The Alligators and the Monarchs play in an eight-team league known as Česká Liga Amerického Futbalu (CLAF), which was formed in 1991. Although the league did not have enough teams to begin playing games until 1993, fans and players have responded warmly - so warmly, in fact, that the league expanded into Slovakia three years ago by adding the Monarchs - one of two teams in Slovakia, along with the Ostrava Steelers.

No John Elways here

The level of play in the CLAF falls far short of what one sees in the National Football League or in the Division 1 college level, and players and officials acknowledge that American football will probably never become as popular as hockey, soccer or tennis in the countries of the former Czechoslovakia. Nevertheless, they insist that the game is catching on.

Brno head coach John Croft, an American from Kentucky who played high school football and went to Brno four and a half years ago on a mission for his Wesleyan Church, said that the sport is no longer a mystery for its relatively large fan base. "The game is growing fast. Guys are taking it much more seriously now, and people are getting more interested," Croft said with a wave of his hand at the three or four hundred fans that squeezed into the tiny facility to take in Sundays game.

Ľudovít Gálka, Bratislava's head coach, agreed. "It's definitely growing," he said. "There is a high demand for more teams. I have many kids asking me about junior teams."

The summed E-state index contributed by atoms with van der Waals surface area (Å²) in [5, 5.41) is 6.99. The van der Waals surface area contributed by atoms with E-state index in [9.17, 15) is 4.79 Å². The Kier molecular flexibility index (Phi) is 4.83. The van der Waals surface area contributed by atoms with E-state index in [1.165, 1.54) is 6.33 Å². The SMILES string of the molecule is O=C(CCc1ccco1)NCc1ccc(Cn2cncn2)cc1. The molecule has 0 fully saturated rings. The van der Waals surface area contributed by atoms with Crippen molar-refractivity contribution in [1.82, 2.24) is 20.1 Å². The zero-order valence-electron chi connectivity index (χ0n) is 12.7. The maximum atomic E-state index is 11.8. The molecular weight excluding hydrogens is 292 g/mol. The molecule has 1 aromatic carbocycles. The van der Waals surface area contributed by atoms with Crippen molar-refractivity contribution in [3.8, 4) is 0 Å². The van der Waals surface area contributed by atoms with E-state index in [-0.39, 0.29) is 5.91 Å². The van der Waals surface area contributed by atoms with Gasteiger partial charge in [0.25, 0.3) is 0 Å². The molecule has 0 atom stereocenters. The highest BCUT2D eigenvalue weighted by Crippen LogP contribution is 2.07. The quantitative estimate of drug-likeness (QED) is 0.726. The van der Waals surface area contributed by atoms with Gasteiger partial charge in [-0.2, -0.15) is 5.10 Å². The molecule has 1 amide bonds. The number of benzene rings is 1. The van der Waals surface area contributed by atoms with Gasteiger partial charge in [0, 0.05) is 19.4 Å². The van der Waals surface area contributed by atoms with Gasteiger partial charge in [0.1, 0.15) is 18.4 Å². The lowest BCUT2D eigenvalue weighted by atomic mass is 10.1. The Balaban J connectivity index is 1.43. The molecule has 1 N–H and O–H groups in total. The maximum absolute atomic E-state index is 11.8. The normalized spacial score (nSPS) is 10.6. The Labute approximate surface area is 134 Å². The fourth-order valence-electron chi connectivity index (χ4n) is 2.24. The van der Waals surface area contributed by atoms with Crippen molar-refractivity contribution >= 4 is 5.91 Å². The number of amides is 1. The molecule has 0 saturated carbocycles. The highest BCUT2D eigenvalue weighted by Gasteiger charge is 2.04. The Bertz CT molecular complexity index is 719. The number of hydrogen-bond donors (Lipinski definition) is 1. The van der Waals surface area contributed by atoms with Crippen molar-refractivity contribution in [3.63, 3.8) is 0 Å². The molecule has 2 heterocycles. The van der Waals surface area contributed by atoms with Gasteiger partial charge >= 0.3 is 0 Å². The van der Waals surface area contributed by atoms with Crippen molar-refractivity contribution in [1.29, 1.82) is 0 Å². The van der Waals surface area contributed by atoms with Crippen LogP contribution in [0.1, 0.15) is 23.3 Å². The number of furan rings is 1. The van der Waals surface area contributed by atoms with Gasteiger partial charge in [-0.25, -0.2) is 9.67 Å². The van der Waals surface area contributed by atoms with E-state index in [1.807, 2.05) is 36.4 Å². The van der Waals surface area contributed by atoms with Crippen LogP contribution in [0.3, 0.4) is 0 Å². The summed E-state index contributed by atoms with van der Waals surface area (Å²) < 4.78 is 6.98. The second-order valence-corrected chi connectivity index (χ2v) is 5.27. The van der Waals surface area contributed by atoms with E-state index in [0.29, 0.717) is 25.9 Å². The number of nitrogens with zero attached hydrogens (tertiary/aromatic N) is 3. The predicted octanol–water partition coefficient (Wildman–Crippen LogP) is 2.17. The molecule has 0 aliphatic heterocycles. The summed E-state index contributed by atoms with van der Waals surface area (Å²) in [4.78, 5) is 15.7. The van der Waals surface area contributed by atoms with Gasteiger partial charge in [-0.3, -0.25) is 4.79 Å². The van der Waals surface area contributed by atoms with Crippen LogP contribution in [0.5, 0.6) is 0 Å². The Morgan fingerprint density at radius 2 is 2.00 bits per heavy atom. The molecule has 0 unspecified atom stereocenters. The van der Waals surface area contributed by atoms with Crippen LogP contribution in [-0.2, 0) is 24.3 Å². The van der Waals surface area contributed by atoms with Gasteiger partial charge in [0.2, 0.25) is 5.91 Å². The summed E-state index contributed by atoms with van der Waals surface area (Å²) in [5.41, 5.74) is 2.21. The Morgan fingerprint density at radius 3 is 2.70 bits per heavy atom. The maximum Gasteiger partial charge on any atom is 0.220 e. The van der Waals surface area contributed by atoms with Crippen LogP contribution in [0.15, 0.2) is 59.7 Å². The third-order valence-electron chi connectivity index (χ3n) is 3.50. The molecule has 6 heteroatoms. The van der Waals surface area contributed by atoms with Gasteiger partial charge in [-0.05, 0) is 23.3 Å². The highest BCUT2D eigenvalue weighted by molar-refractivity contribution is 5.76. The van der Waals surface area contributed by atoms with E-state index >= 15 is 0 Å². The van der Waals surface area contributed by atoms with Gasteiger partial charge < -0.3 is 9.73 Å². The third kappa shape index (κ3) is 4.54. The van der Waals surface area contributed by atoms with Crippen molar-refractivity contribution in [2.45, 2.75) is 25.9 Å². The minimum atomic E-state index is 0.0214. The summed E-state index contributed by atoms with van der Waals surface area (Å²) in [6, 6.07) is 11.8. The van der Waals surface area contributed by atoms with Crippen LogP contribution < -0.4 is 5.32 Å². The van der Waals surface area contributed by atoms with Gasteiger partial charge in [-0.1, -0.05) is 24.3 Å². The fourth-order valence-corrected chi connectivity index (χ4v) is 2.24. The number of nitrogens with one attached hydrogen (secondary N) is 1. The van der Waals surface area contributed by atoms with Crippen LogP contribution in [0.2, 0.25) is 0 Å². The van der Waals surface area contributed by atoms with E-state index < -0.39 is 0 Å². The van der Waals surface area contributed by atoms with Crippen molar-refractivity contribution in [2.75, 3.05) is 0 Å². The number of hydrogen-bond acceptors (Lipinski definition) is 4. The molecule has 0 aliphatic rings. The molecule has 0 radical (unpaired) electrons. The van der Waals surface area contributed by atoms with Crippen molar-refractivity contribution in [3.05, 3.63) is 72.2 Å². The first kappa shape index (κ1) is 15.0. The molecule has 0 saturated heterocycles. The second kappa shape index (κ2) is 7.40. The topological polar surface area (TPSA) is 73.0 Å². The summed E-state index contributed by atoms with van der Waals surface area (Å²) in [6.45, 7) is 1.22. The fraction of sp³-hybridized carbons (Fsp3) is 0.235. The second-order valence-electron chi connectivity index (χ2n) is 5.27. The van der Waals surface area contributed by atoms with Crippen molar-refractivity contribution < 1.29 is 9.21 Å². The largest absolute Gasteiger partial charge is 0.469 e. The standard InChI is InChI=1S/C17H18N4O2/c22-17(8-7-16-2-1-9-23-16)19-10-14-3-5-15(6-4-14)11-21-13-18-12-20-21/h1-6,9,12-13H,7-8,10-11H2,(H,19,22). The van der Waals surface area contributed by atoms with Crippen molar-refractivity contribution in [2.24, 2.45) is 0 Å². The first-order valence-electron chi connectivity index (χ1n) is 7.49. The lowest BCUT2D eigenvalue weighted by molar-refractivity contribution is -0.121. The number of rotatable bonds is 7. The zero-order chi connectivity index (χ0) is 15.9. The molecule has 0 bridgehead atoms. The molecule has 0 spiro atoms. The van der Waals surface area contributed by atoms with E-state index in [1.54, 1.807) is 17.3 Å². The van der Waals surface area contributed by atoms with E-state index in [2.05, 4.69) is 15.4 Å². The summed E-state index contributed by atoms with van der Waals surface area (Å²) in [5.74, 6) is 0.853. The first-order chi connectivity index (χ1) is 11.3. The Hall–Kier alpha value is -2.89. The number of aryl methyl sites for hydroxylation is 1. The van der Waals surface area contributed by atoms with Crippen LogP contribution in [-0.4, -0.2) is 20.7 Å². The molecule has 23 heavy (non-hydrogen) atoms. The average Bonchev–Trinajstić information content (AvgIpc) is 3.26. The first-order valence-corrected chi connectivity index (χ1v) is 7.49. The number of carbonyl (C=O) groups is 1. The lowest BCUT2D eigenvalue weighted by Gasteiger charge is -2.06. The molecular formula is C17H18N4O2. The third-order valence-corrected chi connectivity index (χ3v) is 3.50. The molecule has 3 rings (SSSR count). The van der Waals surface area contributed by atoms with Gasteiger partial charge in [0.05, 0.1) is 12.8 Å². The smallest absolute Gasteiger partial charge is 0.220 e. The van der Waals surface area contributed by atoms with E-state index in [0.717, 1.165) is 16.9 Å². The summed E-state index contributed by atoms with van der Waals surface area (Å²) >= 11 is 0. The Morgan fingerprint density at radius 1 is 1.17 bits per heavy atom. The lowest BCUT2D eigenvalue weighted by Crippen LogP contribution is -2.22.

Gálka added that Slovak and Czech teams playing the American sport could improve only to a certain level without further assistance from American coaches and players. Lamenting his team's 34-14 loss at the hands of Croft's Brno squad on June 6, Gálka said that the future of football in Slovakia depended on the accessibility of American game strategies. "Today was a perfect example," the frustrated coach said. "Their [American] coaches can see our weak points and they can exploit them."

Gálka said he believed that Slovak players could be as good as American players if they received proper coaching. "Slovak people are built for American football," he said. "We have tall, heavy, strong guys who have successfully competed in US body-building competitions."

But unless expert coaching is provided, the talent of the Slovak American football player may remain untapped. "Right now, we have to practice with books and videos," Gálka said. "I mean, I think it's great what we've built without American help, but the biggest problem is coaching. We can't develop without it."

Why American football?

Gálka recalled that when communism fell in 1989, he began receiving western television broadcasts of American football. "After the fall of the regime, I watched those games and I was going crazy," he said. "But I couldn't understand anything and I wanted to know why one team was happy, why the crowd was cheering, and so on."